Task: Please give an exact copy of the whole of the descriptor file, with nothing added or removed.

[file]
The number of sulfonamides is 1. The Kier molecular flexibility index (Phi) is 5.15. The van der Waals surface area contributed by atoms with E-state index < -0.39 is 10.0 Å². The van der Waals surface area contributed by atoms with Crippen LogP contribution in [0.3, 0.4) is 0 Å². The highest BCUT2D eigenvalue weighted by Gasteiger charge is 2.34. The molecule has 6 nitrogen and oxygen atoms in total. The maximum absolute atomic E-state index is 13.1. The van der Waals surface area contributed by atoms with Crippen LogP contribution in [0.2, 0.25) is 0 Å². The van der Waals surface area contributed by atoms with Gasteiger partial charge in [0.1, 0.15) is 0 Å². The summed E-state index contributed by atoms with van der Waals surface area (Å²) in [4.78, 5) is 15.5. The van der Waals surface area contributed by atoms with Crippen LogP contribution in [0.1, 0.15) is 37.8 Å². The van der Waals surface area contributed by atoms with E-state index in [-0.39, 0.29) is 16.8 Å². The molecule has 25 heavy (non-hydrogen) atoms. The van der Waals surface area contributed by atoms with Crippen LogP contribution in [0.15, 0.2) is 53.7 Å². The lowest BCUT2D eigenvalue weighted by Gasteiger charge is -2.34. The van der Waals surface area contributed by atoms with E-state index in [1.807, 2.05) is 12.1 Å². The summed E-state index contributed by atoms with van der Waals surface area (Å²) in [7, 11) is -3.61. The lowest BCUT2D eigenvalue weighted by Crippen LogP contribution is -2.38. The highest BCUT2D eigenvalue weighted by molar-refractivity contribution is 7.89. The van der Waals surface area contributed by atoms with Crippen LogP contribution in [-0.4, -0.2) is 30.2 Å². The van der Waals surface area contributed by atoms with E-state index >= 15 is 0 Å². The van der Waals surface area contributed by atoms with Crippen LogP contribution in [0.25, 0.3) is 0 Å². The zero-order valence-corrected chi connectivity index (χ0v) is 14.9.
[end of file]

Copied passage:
The number of sulfonamides is 1. The Kier molecular flexibility index (Phi) is 5.15. The van der Waals surface area contributed by atoms with E-state index < -0.39 is 10.0 Å². The van der Waals surface area contributed by atoms with Crippen LogP contribution in [0.3, 0.4) is 0 Å². The highest BCUT2D eigenvalue weighted by Gasteiger charge is 2.34. The molecule has 6 nitrogen and oxygen atoms in total. The maximum absolute atomic E-state index is 13.1. The van der Waals surface area contributed by atoms with Crippen LogP contribution in [0.2, 0.25) is 0 Å². The van der Waals surface area contributed by atoms with Gasteiger partial charge in [0.1, 0.15) is 0 Å². The summed E-state index contributed by atoms with van der Waals surface area (Å²) in [4.78, 5) is 15.5. The van der Waals surface area contributed by atoms with Crippen LogP contribution in [0.1, 0.15) is 37.8 Å². The van der Waals surface area contributed by atoms with E-state index in [-0.39, 0.29) is 16.8 Å². The molecule has 25 heavy (non-hydrogen) atoms. The van der Waals surface area contributed by atoms with Crippen LogP contribution in [0.15, 0.2) is 53.7 Å². The lowest BCUT2D eigenvalue weighted by Gasteiger charge is -2.34. The van der Waals surface area contributed by atoms with E-state index in [1.807, 2.05) is 12.1 Å². The summed E-state index contributed by atoms with van der Waals surface area (Å²) in [7, 11) is -3.61. The lowest BCUT2D eigenvalue weighted by Crippen LogP contribution is -2.38. The highest BCUT2D eigenvalue weighted by molar-refractivity contribution is 7.89. The van der Waals surface area contributed by atoms with Crippen LogP contribution in [-0.4, -0.2) is 30.2 Å². The van der Waals surface area contributed by atoms with E-state index >= 15 is 0 Å². The van der Waals surface area contributed by atoms with Crippen LogP contribution in [0.25, 0.3) is 0 Å². The zero-order valence-corrected chi connectivity index (χ0v) is 14.9.